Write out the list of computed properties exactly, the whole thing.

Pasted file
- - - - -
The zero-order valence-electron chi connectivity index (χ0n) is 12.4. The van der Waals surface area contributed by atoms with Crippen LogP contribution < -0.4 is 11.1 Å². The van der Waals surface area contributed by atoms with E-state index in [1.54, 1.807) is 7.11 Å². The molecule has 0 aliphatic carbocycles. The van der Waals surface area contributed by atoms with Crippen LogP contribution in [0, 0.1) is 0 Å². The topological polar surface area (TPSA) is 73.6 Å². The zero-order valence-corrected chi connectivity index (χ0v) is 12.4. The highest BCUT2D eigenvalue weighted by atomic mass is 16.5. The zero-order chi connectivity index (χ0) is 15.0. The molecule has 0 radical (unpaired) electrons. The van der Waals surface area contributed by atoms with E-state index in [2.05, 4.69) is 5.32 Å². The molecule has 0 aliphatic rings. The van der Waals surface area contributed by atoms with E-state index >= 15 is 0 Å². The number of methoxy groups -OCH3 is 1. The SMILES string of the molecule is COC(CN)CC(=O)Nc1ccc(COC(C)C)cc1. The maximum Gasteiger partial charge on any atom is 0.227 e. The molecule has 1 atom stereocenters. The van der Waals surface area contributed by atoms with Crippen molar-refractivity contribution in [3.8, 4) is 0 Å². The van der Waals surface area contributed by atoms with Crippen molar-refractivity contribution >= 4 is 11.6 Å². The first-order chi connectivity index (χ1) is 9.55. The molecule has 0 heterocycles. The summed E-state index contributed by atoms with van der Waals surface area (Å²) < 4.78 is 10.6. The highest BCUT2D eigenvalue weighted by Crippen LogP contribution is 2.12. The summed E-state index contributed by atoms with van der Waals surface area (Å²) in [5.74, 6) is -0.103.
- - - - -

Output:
The zero-order valence-electron chi connectivity index (χ0n) is 12.4. The van der Waals surface area contributed by atoms with Crippen LogP contribution < -0.4 is 11.1 Å². The van der Waals surface area contributed by atoms with E-state index in [1.54, 1.807) is 7.11 Å². The molecule has 0 aliphatic carbocycles. The van der Waals surface area contributed by atoms with Crippen LogP contribution in [0, 0.1) is 0 Å². The topological polar surface area (TPSA) is 73.6 Å². The zero-order valence-corrected chi connectivity index (χ0v) is 12.4. The highest BCUT2D eigenvalue weighted by atomic mass is 16.5. The zero-order chi connectivity index (χ0) is 15.0. The molecule has 0 radical (unpaired) electrons. The van der Waals surface area contributed by atoms with E-state index in [2.05, 4.69) is 5.32 Å². The molecule has 0 aliphatic rings. The van der Waals surface area contributed by atoms with E-state index >= 15 is 0 Å². The number of methoxy groups -OCH3 is 1. The SMILES string of the molecule is COC(CN)CC(=O)Nc1ccc(COC(C)C)cc1. The maximum Gasteiger partial charge on any atom is 0.227 e. The molecule has 1 atom stereocenters. The van der Waals surface area contributed by atoms with Crippen molar-refractivity contribution in [3.8, 4) is 0 Å². The van der Waals surface area contributed by atoms with Crippen molar-refractivity contribution >= 4 is 11.6 Å². The first-order chi connectivity index (χ1) is 9.55. The molecule has 0 heterocycles. The summed E-state index contributed by atoms with van der Waals surface area (Å²) < 4.78 is 10.6. The highest BCUT2D eigenvalue weighted by Crippen LogP contribution is 2.12. The summed E-state index contributed by atoms with van der Waals surface area (Å²) in [5.74, 6) is -0.103.